In a path-breaking innovation that can revolutionise cancer treatment, a team of Indian researchers have developed an AI-based algorithm that can do more than just detect the disease.
Researchers from the Indian Institute of Science Education and Research,Kolkata (IISER-K) and Indian Institute of Technology, Kanpur (IIT-K) have developed an algorithm based on the light scattering properties of healthy and precancerous cells.
The structural difference between healthy and precancerous cells causes light to scatter differently. This is due to the difference in the refractive index of these two types of cells. However, these differences in the pattern of scattered light are subtle are cannot be observed by the naked eye.
This is where the new AI-based algorithm comes into play. The algorithm can not only espy the difference between healthy and precancerous tissue, but can also identify the different progressive stages of the disease with an accuracy of over 95 percent in a matter of minutes.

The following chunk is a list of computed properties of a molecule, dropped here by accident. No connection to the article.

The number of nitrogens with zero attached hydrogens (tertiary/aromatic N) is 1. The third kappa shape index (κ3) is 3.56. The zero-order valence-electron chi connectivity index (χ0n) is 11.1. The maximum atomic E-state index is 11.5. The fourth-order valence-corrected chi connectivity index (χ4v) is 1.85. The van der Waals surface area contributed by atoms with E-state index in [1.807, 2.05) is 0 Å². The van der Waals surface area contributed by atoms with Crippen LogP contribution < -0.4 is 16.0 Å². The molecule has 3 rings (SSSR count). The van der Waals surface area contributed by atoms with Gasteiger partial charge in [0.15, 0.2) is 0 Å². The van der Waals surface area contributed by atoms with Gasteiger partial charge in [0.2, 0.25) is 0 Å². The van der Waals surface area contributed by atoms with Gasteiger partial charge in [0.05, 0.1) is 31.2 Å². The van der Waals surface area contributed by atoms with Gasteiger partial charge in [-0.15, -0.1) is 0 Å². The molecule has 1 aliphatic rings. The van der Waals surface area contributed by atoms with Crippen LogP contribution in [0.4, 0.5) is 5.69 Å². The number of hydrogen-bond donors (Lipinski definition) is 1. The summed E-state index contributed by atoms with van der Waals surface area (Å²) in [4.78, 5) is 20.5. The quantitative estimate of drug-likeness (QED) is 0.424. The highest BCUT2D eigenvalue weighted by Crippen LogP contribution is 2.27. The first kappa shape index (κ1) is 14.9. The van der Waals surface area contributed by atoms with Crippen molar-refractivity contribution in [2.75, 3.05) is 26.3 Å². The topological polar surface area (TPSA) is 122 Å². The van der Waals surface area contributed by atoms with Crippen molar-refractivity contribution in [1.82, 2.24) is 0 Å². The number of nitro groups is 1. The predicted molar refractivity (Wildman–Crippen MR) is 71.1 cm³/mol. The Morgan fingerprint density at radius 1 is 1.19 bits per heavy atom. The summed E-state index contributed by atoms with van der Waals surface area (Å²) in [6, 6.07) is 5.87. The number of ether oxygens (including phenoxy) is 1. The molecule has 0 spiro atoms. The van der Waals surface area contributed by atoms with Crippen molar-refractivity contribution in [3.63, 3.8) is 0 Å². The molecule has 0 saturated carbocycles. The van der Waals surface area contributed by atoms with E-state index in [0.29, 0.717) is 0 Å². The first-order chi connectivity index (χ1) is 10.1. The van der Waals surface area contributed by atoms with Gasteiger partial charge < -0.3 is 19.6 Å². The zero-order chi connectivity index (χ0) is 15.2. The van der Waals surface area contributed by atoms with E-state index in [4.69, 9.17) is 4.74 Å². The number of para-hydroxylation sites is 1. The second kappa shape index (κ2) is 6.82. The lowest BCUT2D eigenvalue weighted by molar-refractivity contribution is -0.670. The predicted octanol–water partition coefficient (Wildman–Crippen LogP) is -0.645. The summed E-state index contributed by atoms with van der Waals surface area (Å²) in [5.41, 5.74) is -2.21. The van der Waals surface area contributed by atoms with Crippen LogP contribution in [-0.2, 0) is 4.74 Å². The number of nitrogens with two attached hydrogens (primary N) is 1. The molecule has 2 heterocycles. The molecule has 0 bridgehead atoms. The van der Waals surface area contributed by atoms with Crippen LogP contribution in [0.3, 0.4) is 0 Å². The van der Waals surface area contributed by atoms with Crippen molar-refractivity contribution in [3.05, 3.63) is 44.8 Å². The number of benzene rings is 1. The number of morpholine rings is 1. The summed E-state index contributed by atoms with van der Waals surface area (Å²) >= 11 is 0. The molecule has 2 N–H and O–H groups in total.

“The microstructure of normal tissue is uniform but as disease progresses the tissue microstructure becomes complex and different. Based on this correlation, we created a novel light scattering-based method to identify these unique microstructures for detecting cancer progression,” Sabyasachi Mukhopadhyay from IISER-K, told a newspaper while talking about this pioneering development.
In order to quantify the difference in the light scattered by the cells as the disease progresses, the research team used a statistical biomarker called Multifractal Detrended Fluctuation Analysis (MFDFA). MFDFA has two parameters – Hurst exponent and width of singularity spectrum. For distinguishing the data and classifying healthy and different grades of cancer tissues, AI-based algorithms such as hidden Markov model (HMM) and support vector machine (SVM) were employed.
Professor Prasanta K Panigrahi from IISER-K, and the co-author of papers published in collaboration with Mukhopadhyay in Journal of Biomedical Optics added, “The classification of healthy and precancerous cells becomes robust by converting the information obtained from the scattered light into characteristic tissue-specific signature. The signature captures the variations in tissue morphology.”
Trials from in vitro samples yielded results with over 95 percent accuracy while a few in vivo samples yielded over 90 percent accuracy.
“In the case of in vitro samples we were able to discriminate between grade 1 and grade 2 cancer,” said Professor Nirmalya Ghosh from IISER-K who is another collaborator of Mukhopadhyay and Panigraha.
The research team intends to expand investigations to study precancer detection using in vivo samples.